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Public Enemy #1: The case for Jim Delany


Jim Delany doesn't like outsiders. This xenophobic side of Delany is somewhat puzzling given that Delany twice reached the Final Four while playing basketball for UNC in the 70s. Some of you may recall that the NCAA basketball tournament is a rather all-inclusive entity that exists to determine a true national champion by pitting sll qualifying teams against each other head to head. So why does Big Ten Eleven Twelve commissioner Jim Delany hate the thought of allowing non-AQ football conferences (the little guys) access to the BCS system and all it's spoils? SImple: Jim Delany is dumb. "Libel" only applies to print mediums, right? Right?

Just follow me—after the jump I'll explain my thesis.

When I think of Big Ten Eleven Twelve commissioner Jim Delany I think of the kid on the playground that decides to take his ball home when he doesn't get his way. Of course, Delany is used to getting his way...and his cash, so it's no real surprise that he doesn't want the new kids with the PF Flyers and strange accents to be a part of the game. The new kids are a threat to his place atop the kickball hierarchy...I mean, have you seen the size of these kids' quads? Slowly, however, the other players start to warm to the new kids, asking if they'll be on their team—no longer afraid of what a change at the top might entail. Delany and his cronies aren't pleased. "Look, you guys can play...but we get to pick the teams...oh, and you guys don't get a shortstop". The new kids comply, after all, they just want to play—but after tearing up the rest of the schoolyard there are no teams left to play save Delany's older, bigger team. "Best two out of three?" ask the new kids, "Naw", answers Delany "we don't need to prove anything to the likes of you...we've been the champs for a while now and that's not going to change". "But we'll play at your place...", plead the new kids, but Delany will have none of it—he reaches into his pocket and produces a fat billfold loaded with cash, produces a single dollar for the new kids and then tells them to "scram", then in a huff and a "c'mon, fellas", takes his ball and heads home.

So I ask you...who was the bully in this metaphorical schoolyard? The new kids, sans shortstop who dominated the schoolyard, or Delany, who set the rules, gave the new kids a buck then bolted with his big red ball? Delany would have you believe that the new kids are the bullies, taking his hard earned dollar and still expecting a game with the champs. Basic reason and logic suggest something else:


At the IMG Intercollegiate Athletics Forum in December, Delany threw a fit when pressed (by WAC commish Karl Benson, among others) on why non-AQ conferences can't get a little extra access and dough. Delany quipped:

"We gave up the Rose Bowl, the SEC gave up access to the Sugar Bowl, others were included but they never had access to any of this before. You have to understand who brought what to the table. Who's continuing to give and who's continuing to get."

May I respond, oh grand poobah of the BCS conferences? Firstly, the Big Ten Eleven Twelve didn't "give up" the Rose Bowl...they allowed for a very specific set of circumstances that would grant access to a qualifying team outside the Pac-Ten or Big-whatever. As luck would have it, the Pac-Ten champ was unable to fill their spot in the Rose Bowl as they were too busy playing in the BCS championship, so TCU, in essence "backed in" to the bowl against...wait for it...a Big Ten Eleven Twelve team (Wisconsin), who might I add, was defeated. Wisconsin's take from the Rose Bowl? $18 million. TCU's? Less than $4 million (shared, in part, with other MWC members). And as for the SEC "giving up" the Sugar Bowl? Wrong again...the last non-AQ to play in the Sugar played against an SEC team, and again, only after a fortuitous set of circumstances allowed them access. That team, Hawaii, "raked in" about $4 million—all but evaporated after expenses and their WAC divvy—and the victorious Georgia squad pocketed around $17 million.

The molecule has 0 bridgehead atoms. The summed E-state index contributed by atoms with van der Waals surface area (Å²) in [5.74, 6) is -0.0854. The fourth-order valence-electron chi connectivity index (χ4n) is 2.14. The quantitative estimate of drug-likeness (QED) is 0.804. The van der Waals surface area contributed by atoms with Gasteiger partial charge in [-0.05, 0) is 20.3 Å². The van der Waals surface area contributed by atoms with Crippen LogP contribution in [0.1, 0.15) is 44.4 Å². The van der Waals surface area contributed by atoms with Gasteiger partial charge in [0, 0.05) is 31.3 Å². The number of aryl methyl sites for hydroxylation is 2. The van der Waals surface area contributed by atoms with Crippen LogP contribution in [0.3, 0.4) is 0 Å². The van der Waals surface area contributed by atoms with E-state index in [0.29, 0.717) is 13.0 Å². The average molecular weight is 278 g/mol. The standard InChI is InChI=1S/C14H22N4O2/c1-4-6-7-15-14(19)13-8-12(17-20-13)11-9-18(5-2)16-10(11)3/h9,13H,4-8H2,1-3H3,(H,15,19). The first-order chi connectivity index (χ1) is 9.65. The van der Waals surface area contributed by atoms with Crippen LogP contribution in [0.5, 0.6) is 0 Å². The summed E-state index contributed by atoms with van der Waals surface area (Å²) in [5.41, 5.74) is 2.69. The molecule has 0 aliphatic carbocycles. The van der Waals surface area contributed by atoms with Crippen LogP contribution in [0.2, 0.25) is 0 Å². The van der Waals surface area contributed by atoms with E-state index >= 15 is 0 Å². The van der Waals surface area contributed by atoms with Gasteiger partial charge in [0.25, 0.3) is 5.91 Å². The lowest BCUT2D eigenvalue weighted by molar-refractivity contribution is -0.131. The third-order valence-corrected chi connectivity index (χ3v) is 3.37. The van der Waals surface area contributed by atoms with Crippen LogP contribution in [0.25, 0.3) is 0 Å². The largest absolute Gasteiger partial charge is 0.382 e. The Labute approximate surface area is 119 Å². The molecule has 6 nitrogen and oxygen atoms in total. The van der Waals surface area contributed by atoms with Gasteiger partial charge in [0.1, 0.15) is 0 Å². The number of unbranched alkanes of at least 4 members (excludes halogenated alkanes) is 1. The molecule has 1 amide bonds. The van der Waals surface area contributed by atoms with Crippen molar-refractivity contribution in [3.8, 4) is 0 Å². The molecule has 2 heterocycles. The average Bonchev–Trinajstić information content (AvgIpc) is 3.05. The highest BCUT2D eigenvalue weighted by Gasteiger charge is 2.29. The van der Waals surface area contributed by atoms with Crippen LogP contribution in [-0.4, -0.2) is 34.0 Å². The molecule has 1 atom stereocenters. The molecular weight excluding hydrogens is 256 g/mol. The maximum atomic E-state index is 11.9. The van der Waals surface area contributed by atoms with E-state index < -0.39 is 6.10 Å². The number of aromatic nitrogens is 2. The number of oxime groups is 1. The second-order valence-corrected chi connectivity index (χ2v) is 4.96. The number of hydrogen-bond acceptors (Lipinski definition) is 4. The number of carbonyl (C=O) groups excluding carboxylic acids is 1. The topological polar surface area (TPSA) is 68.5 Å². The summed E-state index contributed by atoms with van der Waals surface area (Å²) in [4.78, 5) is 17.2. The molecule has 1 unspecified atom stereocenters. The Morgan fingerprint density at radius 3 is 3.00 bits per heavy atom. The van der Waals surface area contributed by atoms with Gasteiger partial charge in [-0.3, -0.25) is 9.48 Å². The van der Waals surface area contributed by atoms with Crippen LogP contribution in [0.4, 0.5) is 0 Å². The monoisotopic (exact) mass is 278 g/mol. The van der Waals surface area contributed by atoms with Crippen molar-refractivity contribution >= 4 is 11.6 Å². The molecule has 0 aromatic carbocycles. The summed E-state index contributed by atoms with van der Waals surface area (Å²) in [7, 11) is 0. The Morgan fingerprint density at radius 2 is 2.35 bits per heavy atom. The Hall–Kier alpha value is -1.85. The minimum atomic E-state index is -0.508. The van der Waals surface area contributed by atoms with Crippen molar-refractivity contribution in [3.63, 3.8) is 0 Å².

Secondly, understanding "who brought what to the table" is a bit confounding as well. In the case of Utah, Boise State and TCU—all two-time BCS party-crashers, the squads brought good football to the table...evidenced by their 4-0 records against their AQ-conference bowl foes. All teams also brought a crapload of fans "to the table" to watch their teams secure victories. What they got? A little bit of glory, but a pittance for compensation. So who is "continuing to give and who's continuing to get"? You tell me. The five non-AQ conferences split $24 million amongst themselves last year from the BCS. The Big Ten Eleven Twelve and SEC got $22.2 million...each. THE BCS CONFERENCES ARE STARVING BECAUSE ALL THESE PEASANTS DO IS TAKE, TAKE, TAKE!

WAC commissioner Karl Benson almost got a word in edgewise at the IMG event, too...but was slienced by Delany's E.F. Hutton-esque voice:

"The BCS has provided greater access," Benson said. "Look at 120 schools, 11 conferences and to establish opportunities for those student-athletes. To play on the big stage, we've been to the big stage. ...

"The problem," Delany interrupted, "is your big stage takes away opportunities for my teams, to play on the stage they created in 1902."

The BCS, for the record, was formed in 1998 and I'd be willing to wager good money that a large number of current BCS-conference teams did not even exist in 1902. Good money.

I think we've seen enough here, ladies and gentlemen of the jury. Jim Delany is a money-grubbing tool who only seeks to protect his own pocketbook...but that ball metaphor? That was simply rhetorical.

"You can discuss it until the cows come home," said Delany, "the only way the system works is if everyone is willing to play the game. It doesn't work if I take my ball and go home."